Facebook's announcement that it is set to integrate adverts within the newsfeeds of its users over a trial period has long been coming, says social media agency Yomego's managing director Steve Richards as the platform attempts to find a successful strategy around which it can monetise its offer. But is this what brands are looking for and what will it mean for them? Richards discusses.
The news that Facebook is trialling new ad units inside the newsfeed might upset some users, but it’s not really surprising. The trial is in keeping with Facebook’s ad strategy to date – a system of trial and introduction, giving people time to get used to new advert types.
But it’s also testament to the big pressures that the social platform is facing now it’s answerable to shareholders. The stress on the bottom line is clearly being keenly felt.
There are of course implications for users – and some unexpected implications for brands too.
The biggest effect for brands in the short-term is that roll-out of these ads could render their current strategies for Facebook defunct.
Many brands’ current approaches will be all about getting users on-board with a ‘like’ so that they can begin to market to them. But if these ads are rolled out, a brand with no followers but deep pockets can reach its target market, right in the news stream, without any fans at all.
However, these ads won’t be a holy grail. They will still require considerable targeting as ultimately, the end goal is to convert the impression to an interaction. In this regard they won’t be much different than existing sponsored stories / targeted ads – they will simply appear in a different place.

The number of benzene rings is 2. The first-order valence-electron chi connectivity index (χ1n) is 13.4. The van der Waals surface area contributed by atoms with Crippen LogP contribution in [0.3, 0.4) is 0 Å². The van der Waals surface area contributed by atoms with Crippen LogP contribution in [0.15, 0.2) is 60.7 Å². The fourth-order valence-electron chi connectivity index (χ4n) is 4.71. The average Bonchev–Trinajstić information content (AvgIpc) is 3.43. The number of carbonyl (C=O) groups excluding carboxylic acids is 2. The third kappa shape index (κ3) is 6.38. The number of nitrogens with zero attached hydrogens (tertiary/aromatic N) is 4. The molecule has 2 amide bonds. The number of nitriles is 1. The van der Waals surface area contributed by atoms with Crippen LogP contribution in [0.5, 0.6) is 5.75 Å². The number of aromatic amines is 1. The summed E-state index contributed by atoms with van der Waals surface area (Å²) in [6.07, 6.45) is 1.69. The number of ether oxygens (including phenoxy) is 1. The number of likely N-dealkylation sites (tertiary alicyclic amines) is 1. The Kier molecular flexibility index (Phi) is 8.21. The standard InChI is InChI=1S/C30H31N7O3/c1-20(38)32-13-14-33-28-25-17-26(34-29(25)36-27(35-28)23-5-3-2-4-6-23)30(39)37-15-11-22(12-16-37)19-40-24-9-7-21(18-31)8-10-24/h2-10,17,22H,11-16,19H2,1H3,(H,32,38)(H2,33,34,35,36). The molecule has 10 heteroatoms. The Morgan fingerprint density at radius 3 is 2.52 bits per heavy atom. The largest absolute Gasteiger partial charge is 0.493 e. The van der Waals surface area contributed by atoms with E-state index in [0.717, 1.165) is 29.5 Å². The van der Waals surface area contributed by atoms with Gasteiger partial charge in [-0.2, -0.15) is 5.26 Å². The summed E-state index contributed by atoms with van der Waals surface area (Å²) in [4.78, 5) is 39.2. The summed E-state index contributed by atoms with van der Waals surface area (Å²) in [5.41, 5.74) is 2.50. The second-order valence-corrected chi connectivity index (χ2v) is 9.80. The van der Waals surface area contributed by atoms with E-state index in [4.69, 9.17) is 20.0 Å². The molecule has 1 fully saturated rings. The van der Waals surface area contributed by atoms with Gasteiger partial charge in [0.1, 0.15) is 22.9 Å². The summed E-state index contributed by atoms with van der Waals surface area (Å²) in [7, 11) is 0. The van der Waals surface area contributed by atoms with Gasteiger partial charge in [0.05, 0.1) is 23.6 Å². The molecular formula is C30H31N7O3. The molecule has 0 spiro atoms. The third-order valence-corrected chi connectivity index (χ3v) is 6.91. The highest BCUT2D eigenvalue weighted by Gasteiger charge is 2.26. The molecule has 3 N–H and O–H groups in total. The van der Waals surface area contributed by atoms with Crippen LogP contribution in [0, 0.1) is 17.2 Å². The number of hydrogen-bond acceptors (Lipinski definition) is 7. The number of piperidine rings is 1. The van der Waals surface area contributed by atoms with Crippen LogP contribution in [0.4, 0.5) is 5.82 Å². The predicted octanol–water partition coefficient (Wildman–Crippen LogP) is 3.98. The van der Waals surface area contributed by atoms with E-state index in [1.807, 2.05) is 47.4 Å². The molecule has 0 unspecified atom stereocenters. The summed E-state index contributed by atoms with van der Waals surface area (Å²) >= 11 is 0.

And of course, at the end of the day, intelligent brands shouldn’t want to throw adverts at users in the hope they accumulate likes. Engagement is still what matters – it’s about being relevant and compelling, however you get people on-board.
Will there be a backlash? Almost certainly. While some users may be used to having ads in and around Facebook, the general consensus is that ads aren’t what anyone signs up to Facebook for. The newsfeed is seen by many as a private space – where information from friends and family – and some trusted brands – appears. Facebook’s biggest strength may count against it, as consumers take to the platform itself to protest en masse.
But whether it is ads in the newsfeed or elsewhere, we can certainly expect more moves to make brands increasingly visible in the coming months, as Facebook tries to recover its share price. And with more visibility to users, the onus will fall on brands to be clever, engaging and – ironically – unobtrusive, in order to gain friends and influence people.
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